It is unclear how far our results can be generalised to other countries and healthcare systems. Compared with reports from patients starting ART in other treatment programmes in lower-income countries , our cohort had a lower proportion of men, fewer patients at clinical advanced disease stages and higher baseline CD4 cell counts.
The percentage of male patients in our cohort reflects the gender distribution of HIV prevalence in Cameroon, which indicates that women's access to health care for HIV is improving. We also observed discrepancies between biological (CD4 counts) and clinical (CDC stages) levels of disease in our participants: Only 14% of our patients started therapy at CDC clinical stage C, despite a median CD4 cell count of 107 cells/μl. The simplest explanation for this is an underestimation of CD4 cell count at the Day Hospital Laboratory. This conclusion is supported by our observation of a large variability of baseline CD4 cell counts for patients who were analysed at close intervals at different laboratories (data not shown). A lack of association between immunological and virological outcomes have been found in similar settings  suggesting that CD4 cell count follow-up should be interpreted with caution, particularly if performed in different laboratories. An alternative explanation would be a systematic clinical misclassification of patients. This is supported by the observation that 75 of 169 patients (44%) enrolled at the YCH Day hospital between 2001 and 2003 were classified as CDC clinical stage C . Such inconsistencies also reflect the constraints on hospital resources and pressure on staff generated by the rapidly increasing number of eligible cases to be evaluated by the Therapeutic Committee every week.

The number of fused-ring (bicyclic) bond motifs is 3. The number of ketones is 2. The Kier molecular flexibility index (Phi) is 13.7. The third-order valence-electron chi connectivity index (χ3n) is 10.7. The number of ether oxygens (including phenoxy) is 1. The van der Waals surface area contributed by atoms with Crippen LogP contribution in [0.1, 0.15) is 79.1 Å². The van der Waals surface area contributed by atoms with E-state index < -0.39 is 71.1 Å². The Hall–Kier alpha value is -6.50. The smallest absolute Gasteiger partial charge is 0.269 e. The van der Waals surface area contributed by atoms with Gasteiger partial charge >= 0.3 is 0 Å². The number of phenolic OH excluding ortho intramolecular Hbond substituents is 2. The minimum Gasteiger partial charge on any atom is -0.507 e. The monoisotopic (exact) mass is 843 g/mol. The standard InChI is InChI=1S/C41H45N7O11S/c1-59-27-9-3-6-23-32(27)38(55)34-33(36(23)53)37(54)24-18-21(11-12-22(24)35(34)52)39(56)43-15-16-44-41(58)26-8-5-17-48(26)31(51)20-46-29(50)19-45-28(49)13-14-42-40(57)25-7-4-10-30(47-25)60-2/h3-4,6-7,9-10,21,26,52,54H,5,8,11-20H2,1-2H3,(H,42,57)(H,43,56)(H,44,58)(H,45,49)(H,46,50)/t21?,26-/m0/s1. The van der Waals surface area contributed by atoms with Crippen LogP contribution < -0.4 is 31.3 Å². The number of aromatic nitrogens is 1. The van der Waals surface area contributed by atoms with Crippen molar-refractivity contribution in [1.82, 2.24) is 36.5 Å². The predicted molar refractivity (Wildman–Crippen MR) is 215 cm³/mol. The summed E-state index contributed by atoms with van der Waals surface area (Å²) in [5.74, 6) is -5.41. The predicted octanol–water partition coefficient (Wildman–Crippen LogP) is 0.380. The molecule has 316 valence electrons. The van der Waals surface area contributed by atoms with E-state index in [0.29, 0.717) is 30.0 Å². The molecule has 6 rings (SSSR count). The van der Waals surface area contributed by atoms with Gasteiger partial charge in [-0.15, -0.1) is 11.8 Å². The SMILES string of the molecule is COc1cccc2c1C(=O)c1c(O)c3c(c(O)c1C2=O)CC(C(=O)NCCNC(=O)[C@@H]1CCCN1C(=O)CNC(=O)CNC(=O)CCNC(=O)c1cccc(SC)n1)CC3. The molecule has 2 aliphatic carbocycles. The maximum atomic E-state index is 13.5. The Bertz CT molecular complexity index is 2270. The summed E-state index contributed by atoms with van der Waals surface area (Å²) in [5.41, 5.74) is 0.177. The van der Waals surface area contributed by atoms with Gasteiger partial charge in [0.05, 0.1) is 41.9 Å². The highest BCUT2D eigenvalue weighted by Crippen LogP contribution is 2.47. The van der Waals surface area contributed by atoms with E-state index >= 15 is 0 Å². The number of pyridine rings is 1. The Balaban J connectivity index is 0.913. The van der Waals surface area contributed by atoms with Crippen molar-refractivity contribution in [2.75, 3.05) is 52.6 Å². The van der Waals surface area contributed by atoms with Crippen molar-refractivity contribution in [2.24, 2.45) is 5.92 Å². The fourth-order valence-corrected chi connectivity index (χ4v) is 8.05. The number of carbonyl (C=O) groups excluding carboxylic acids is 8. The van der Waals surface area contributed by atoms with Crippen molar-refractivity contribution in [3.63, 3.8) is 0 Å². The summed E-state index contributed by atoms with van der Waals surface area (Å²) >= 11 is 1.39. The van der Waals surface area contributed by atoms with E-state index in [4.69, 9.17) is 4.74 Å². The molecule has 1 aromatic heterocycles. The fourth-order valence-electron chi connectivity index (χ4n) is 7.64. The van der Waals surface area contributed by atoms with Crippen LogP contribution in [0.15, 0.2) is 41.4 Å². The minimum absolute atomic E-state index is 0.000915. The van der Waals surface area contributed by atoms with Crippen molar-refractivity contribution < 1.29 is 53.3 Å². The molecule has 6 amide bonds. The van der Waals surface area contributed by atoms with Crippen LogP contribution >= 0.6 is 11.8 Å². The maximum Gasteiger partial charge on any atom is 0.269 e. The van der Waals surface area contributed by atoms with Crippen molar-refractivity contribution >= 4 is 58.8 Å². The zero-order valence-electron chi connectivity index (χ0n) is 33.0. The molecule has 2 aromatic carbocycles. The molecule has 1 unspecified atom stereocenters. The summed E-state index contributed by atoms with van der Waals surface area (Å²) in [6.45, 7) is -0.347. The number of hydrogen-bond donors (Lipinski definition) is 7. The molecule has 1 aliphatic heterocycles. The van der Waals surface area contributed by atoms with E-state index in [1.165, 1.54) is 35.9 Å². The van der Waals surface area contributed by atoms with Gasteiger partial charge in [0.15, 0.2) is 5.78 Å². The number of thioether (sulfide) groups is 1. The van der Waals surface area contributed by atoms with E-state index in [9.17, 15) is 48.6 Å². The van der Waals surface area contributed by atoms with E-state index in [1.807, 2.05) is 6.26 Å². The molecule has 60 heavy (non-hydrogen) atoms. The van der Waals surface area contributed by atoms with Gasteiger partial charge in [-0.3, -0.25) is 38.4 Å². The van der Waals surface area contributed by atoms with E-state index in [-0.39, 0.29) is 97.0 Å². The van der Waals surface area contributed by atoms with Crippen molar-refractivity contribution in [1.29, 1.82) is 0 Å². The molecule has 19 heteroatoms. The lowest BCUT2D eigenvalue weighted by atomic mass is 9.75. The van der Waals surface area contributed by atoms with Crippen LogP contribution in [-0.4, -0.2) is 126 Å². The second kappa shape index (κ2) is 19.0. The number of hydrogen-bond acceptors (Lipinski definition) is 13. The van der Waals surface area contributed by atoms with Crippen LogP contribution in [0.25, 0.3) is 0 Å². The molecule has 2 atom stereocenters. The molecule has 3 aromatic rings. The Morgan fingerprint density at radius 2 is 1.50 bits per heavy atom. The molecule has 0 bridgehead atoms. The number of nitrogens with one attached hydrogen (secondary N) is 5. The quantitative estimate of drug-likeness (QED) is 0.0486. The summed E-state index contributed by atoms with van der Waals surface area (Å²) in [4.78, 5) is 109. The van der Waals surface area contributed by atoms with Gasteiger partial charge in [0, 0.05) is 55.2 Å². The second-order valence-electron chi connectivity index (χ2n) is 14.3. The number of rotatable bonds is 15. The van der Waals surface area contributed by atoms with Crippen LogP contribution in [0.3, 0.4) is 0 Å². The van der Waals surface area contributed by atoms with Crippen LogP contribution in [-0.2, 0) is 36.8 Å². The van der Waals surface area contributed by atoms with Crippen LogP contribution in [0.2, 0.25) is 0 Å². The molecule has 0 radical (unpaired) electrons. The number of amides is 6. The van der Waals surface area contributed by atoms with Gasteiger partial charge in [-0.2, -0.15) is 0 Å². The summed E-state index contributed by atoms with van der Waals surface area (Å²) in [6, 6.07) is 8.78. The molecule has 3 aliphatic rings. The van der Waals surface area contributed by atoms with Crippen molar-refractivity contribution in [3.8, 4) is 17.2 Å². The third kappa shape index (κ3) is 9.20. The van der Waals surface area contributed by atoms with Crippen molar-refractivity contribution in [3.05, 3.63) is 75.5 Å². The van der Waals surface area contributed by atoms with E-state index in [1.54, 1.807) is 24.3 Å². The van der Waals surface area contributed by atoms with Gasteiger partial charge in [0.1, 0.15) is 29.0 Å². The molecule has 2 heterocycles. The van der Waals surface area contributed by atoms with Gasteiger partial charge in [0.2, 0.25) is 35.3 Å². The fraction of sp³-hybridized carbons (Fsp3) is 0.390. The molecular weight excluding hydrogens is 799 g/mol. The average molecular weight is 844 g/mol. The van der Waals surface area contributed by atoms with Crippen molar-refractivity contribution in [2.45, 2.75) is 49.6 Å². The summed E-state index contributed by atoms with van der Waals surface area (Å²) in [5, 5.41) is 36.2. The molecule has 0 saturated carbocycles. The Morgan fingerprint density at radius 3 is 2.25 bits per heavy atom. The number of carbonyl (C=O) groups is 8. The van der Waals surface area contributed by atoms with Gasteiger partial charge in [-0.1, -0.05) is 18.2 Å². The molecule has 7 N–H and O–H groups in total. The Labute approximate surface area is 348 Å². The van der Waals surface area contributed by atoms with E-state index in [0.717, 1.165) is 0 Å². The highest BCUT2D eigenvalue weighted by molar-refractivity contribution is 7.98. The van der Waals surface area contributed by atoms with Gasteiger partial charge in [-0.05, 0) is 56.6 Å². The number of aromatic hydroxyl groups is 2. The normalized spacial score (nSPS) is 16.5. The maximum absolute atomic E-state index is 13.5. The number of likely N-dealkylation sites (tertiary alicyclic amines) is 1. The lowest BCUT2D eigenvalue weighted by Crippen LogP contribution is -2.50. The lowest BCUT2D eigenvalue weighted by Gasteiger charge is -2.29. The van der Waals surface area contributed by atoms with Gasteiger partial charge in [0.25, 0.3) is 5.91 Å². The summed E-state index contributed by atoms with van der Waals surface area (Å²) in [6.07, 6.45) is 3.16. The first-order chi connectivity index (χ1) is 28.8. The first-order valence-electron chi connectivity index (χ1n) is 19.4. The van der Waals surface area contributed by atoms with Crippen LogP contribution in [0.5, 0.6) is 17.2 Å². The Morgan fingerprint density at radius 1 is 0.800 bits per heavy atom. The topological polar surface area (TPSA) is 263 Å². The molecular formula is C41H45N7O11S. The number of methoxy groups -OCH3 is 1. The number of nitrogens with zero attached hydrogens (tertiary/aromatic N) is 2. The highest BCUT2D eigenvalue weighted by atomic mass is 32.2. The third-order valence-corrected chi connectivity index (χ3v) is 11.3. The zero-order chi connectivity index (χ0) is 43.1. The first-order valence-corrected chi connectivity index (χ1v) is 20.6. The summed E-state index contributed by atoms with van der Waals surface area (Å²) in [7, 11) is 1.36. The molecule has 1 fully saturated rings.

Only 15 patients in our study (5%) lived more than 4 hours of travel from the Day Hospital, which may not be representative of patients in ART programmes at other hospitals. A survey of patients initiating ART from 2002 to 2005 in Limbe Provincial Hospital, the only ART clinic serving the Southwest Province of Cameroon at the time of the study, showed that 44.3% of patients were living more than 40 km by inaccessible road from the clinic . As treatment scale-up programmes are currently attempting to shift ART delivery to health districts in remote areas, more research is needed on geographic access to ART.
Only 312 out of 440 originally eligible patients were included in our study cohort. Such high attrition rates before initiating ART treatment are a main source of selection bias in studies of retention rates in Africa. Data from different cohorts in other lower-income settings  suggest that about 50% of patients lost early to follow-up may have died. This phenomenon needs to be better understood to enable targeted interventions. Without an informed consent, we were not allowed to review all medical records in detail to assess if baseline characteristics of the initial eligible population differed from our cohort.
Our study focused on the first six months of follow-up after ART initiation, a period previously characterized by high attrition [5, 18, 19, 32] and thus considered to be a crucial phase for promoting adherence. As level of adherence and its predictors may vary over time, we strongly encourage ART programs to conduct long-term surveillance of these outcomes to fully understand the subtle variations of its dynamic behavioral process.